Listening to Your Spirit

“My definition of guilt is quite simple:  when you try to force yourself to do something you don’t really want to do….  Anytime you hear yourself say, ‘I should, I’m supposed to, I have to,’ you have ignored your spirit to please your tribe.

“Coming into harmony with your soul releases the tension in your body and eliminates the mental Ping-Pong.  When you hear your spirit, there is a huge surge of energy with a wonderful feeling of relief.  Suddenly you are awake, alert, and fully alive and ready to live.”

— Christel Nani, Sacred Choices, p. 49

1 comment

  1. My friend e-mailed me a very insightful comment about this post. It got me thinking so much, I thought I’d post it as a comment on the site — I’d like to hear what more people think about it.

    She put together this quote with the one right below it. The one right below it says, “Satan’s lie is that our temptation is unique to us.”

    My friend said:

    These two seem to contradict each other. I am not sure but would venture to guess that the first quote could be misconstrued as permisson to dive into temptation.


    Now, some things I’ve been thinking about it.

    First, it struck me funny — It had never occurred to me that those quotes were contradictory, but she does have a point. The first quote probably COULD be construed as permission to dive into temptation.

    However, I don’t think they are truly contradictory, in most cases. I guess I think it’s one of those “Balance Things.”

    Yes, there are some cases where I think our hearts mislead us. When something is specifically called a sin in Scripture, I don’t think any amount of “following your heart” should persuade you otherwise. After all, according to James, “Each one is tempted, when, by his own evil desire, he is dragged away and enticed.”

    For an obvious example, if I see something I really want that belongs to someone else, and it looks like I could get away with taking it, and it wouldn’t hurt anybody, and really it’s the right thing for me…. If doing what I “should” do keeps me from stealing, I think that’s a good thing!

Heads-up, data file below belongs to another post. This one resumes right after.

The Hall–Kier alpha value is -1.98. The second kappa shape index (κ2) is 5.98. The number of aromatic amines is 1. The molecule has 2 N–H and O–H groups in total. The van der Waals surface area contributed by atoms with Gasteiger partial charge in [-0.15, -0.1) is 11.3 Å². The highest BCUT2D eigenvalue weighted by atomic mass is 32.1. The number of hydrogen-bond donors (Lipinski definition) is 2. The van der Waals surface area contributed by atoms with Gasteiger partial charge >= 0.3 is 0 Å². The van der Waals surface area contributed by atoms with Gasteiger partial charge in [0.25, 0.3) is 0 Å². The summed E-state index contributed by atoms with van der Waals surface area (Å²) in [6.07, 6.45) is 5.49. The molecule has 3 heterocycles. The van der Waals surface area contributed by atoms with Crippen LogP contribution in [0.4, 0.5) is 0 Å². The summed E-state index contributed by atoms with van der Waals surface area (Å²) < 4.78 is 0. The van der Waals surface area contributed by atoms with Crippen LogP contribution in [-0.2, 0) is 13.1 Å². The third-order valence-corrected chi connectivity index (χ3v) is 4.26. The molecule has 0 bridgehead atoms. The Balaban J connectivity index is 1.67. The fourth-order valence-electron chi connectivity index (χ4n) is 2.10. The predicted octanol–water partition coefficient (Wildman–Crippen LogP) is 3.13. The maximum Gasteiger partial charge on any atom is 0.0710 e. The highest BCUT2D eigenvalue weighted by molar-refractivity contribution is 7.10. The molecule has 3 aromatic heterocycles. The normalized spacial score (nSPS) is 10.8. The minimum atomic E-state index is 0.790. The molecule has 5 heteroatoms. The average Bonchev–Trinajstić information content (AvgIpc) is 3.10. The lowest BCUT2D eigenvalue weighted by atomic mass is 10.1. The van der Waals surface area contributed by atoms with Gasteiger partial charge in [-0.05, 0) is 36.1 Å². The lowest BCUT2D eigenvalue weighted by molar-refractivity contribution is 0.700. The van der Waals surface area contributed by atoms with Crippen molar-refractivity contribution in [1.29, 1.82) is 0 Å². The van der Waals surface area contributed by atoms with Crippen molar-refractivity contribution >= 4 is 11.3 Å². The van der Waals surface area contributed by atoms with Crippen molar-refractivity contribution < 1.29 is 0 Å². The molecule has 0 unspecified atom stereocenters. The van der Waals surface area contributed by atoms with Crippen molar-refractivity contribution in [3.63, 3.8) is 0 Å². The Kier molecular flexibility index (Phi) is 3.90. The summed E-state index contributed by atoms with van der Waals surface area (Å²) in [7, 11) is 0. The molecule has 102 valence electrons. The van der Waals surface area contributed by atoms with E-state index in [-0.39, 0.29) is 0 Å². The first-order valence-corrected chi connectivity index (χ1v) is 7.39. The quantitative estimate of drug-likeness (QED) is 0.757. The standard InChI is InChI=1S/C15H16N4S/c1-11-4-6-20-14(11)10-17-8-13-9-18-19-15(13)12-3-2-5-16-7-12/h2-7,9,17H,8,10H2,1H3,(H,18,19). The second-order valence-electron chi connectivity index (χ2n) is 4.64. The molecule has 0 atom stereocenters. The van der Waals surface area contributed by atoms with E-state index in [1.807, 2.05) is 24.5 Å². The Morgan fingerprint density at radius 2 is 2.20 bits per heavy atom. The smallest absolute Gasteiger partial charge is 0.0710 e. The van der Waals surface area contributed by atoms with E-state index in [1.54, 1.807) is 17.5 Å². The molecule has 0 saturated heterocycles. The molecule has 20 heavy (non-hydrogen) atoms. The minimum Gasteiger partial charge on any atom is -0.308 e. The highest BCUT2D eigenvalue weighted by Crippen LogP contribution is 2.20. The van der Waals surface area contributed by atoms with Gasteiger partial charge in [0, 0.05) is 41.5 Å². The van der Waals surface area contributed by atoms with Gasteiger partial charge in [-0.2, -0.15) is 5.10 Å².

But most of my “shoulds” aren’t a matter of sin at all. And learning to say No to them is very freeing and brings lots of joy.

    As an example, I did a teleconference with Christel Nani last Spring. She talked some about this, about asking yourself Why you do the things you do for the people you love.

    It was late, and I was very tired. My son had flown in that evening. I was planning to stay up late and clean up his room and put the guest bed in place–all things I had meant to do since moving in, but hadn’t had time to do.

    But listening to Christel Nani, I realized that I was only going to do that because somehow I thought I “should.” It dawned on me that Josh is an adult. When he left for college, he didn’t exactly leave the room neat and tidy! If he wanted to sleep on the guest bed instead of the sofa in that room, he was fully capable of clearing a place for it! It was something of a revelation. Instead, I went to bed and got the sleep I needed that night. I was in much better shape for interacting with my son, and I didn’t feel resentful about doing something for him that probably wouldn’t have been especially appreciated anyway–that I was only doing because somehow I thought I “should” do that.

    Or another example: Some number of years ago, I decided to stop volunteering to do things at school and at church that I was not gifted in — and free myself up to focus on things like my writing — things I believe God called ME to do.

    I took a LOT of stress out of my life when I learned to say No to good things — in order to have time for things that are better for me personally. I still need to work on that.

    So yes, I think there are some things you SHOULD do that you, indeed, should do. However, I hope with most of those things there are a lot more reasons to do them than simply guilt. Because it seems to me that acting out of guilt is almost never good motivation.

    I would so much rather follow God’s leading through Joy than His leading through Guilt. And really, I do feel that when I’m on track with what God has for me, Joy is the primary emotion, not Guilt. So I think I can take Christel Nani’s advice that doing something ONLY because I think somehow a good person “should” do that can indeed be a sign that something’s wrong.

    What do you think?

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